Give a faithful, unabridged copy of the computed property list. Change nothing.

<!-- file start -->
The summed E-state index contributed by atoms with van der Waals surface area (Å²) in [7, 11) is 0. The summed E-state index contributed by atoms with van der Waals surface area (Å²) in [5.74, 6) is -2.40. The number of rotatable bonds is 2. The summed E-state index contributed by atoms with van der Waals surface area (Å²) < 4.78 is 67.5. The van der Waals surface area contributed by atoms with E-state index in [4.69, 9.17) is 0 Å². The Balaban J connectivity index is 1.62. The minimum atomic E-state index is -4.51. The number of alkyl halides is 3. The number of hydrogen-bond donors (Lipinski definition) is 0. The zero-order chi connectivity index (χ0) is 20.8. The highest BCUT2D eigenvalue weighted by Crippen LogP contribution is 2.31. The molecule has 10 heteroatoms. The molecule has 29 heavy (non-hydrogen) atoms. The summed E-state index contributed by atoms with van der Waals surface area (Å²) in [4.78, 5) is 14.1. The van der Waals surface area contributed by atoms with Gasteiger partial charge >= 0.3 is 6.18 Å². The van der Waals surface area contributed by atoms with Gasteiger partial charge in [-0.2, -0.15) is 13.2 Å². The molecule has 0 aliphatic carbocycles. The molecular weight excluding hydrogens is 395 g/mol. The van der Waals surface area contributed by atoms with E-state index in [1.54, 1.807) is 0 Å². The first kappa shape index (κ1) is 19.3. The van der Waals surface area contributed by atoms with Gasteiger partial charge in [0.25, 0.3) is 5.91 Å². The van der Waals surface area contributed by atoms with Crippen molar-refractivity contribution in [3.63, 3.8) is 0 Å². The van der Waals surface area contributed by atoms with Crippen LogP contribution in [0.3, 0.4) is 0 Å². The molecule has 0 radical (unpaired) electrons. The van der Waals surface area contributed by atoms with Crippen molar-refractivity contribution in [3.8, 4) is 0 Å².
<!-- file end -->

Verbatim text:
The summed E-state index contributed by atoms with van der Waals surface area (Å²) in [7, 11) is 0. The summed E-state index contributed by atoms with van der Waals surface area (Å²) in [5.74, 6) is -2.40. The number of rotatable bonds is 2. The summed E-state index contributed by atoms with van der Waals surface area (Å²) < 4.78 is 67.5. The van der Waals surface area contributed by atoms with E-state index in [4.69, 9.17) is 0 Å². The Balaban J connectivity index is 1.62. The minimum atomic E-state index is -4.51. The number of alkyl halides is 3. The number of hydrogen-bond donors (Lipinski definition) is 0. The zero-order chi connectivity index (χ0) is 20.8. The highest BCUT2D eigenvalue weighted by Crippen LogP contribution is 2.31. The molecule has 10 heteroatoms. The molecule has 29 heavy (non-hydrogen) atoms. The summed E-state index contributed by atoms with van der Waals surface area (Å²) in [4.78, 5) is 14.1. The van der Waals surface area contributed by atoms with Gasteiger partial charge >= 0.3 is 6.18 Å². The van der Waals surface area contributed by atoms with Gasteiger partial charge in [-0.2, -0.15) is 13.2 Å². The molecule has 0 aliphatic carbocycles. The molecular weight excluding hydrogens is 395 g/mol. The van der Waals surface area contributed by atoms with E-state index in [1.54, 1.807) is 0 Å². The first kappa shape index (κ1) is 19.3. The van der Waals surface area contributed by atoms with Gasteiger partial charge in [0.25, 0.3) is 5.91 Å². The van der Waals surface area contributed by atoms with Crippen molar-refractivity contribution in [3.63, 3.8) is 0 Å². The van der Waals surface area contributed by atoms with Crippen LogP contribution in [0.3, 0.4) is 0 Å². The molecule has 0 radical (unpaired) electrons. The van der Waals surface area contributed by atoms with Crippen molar-refractivity contribution in [3.8, 4) is 0 Å².